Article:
GST and imported goods
The following information explains:
- how and when GST is payable on imports
- circumstances where a GST payment on imported goods can be deferred
- when a taxable supply of goods that are imported can be made
- how to claim GST credits and the importation evidence required.
On this page:
How GST applies to imported goods
Goods and services tax (GST) is payable on most goods imported into Australia (taxable importations).
GST on a taxable importation is payable by businesses, organisations and private individuals, whether they are registered for GST or not. However, if you are a GST-registered business or organisation and you import goods as part of your activities, you may be able to claim a GST credit for any GST you pay on those goods.
Paying GST on imported goods
The Department of Home Affairs collects GST on taxable importations. The GST payable is 10% of the value of the taxable importation.
The value of taxable importation is the sum of:
- the customs value of the goods
- any customs duty payable
- the amount paid or payable to transport the goods to their place of consignment in Australia
- the insurance cost for that transport
- any wine tax payable.
Generally, GST is payable before the goods are released by Home Affairs. If you are not registered under the deferred GST scheme then the GST is payable at the same time, at the same place, and in the same manner as you would customs duty (or would be payable if the goods are subject to customs duty).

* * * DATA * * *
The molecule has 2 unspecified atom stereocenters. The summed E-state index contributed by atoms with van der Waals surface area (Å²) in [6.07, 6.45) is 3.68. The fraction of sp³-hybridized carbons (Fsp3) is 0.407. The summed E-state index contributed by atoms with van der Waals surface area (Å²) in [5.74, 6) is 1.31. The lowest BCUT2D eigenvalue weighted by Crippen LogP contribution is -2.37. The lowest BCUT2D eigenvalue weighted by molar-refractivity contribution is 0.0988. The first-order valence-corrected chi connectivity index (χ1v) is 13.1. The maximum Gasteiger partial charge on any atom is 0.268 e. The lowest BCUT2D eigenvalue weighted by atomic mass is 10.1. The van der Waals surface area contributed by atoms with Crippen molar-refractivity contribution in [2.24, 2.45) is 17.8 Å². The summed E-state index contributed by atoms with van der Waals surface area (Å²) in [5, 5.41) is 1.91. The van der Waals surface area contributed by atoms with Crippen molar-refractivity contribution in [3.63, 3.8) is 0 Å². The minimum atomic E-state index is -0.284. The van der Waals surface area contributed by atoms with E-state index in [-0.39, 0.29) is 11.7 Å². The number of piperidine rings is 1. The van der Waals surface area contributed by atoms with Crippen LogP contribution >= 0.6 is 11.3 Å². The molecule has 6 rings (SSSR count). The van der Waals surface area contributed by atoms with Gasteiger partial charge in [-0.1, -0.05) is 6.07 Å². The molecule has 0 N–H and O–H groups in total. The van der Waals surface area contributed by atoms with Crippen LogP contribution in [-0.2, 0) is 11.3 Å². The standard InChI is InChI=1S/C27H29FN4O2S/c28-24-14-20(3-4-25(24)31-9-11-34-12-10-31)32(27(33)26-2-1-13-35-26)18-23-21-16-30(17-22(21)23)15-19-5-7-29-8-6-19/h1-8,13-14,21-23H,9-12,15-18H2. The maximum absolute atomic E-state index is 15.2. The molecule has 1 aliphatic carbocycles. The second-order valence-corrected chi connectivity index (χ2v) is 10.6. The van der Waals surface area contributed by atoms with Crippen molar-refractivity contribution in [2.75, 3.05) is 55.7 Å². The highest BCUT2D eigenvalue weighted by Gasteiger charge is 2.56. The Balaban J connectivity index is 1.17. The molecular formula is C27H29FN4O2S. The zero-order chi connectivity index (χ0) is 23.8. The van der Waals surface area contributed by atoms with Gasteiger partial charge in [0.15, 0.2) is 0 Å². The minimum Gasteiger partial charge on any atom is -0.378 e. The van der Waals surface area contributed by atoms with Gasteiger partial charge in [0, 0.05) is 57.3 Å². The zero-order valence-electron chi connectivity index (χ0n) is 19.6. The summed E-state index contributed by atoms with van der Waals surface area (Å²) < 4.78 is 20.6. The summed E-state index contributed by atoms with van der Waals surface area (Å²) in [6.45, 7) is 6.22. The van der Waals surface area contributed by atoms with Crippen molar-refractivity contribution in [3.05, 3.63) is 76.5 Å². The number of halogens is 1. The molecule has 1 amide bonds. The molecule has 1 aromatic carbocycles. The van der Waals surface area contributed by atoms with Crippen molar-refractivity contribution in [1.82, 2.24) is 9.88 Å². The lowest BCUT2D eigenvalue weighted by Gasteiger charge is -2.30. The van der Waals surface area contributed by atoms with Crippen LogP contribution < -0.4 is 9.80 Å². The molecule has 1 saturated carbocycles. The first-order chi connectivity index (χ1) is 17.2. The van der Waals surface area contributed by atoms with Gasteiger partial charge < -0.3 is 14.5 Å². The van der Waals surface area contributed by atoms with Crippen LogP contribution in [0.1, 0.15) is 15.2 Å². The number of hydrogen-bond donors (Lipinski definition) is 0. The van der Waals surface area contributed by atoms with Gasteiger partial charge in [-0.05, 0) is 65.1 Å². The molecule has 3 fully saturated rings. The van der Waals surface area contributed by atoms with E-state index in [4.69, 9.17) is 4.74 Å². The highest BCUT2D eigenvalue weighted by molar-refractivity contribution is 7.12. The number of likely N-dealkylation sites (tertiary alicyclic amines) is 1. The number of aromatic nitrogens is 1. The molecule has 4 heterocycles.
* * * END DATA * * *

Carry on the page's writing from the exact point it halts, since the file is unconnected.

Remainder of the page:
Deferring the payment of GST on imported goods
If you are an importer and are registered for GST, you may be able to defer the payment of GST by participating in the deferred GST scheme.
The scheme allows you to defer the payment of GST on taxable importations until the first activity statement you lodge after the goods are imported. You will have to meet certain criteria to be eligible to participate in the scheme.
When an assessment is made on imported goods
For taxable importations made on or after 1 July 2012, an assessment of GST, luxury car tax (LCT) or wine equalisation tax (WET) payable is made when the declaration has been received by Home Affairs and they have provided a declaration advice. Together these documents form the assessment notice.
Similarly, activity statements for tax periods starting on or after 1 July 2012 are treated as assessments when you lodge them. A period of review in which amendments can be made applies for these assessments.
If the payment of GST on importation is deferred to the next monthly activity statement, it does not form part of the net amount on that activity statement.
The deferred GST amount forms part of the assessment made on the importation of the goods. The period of review applies from when the assessment on importation is made, not the assessment for the period in which the deferred amount is payable.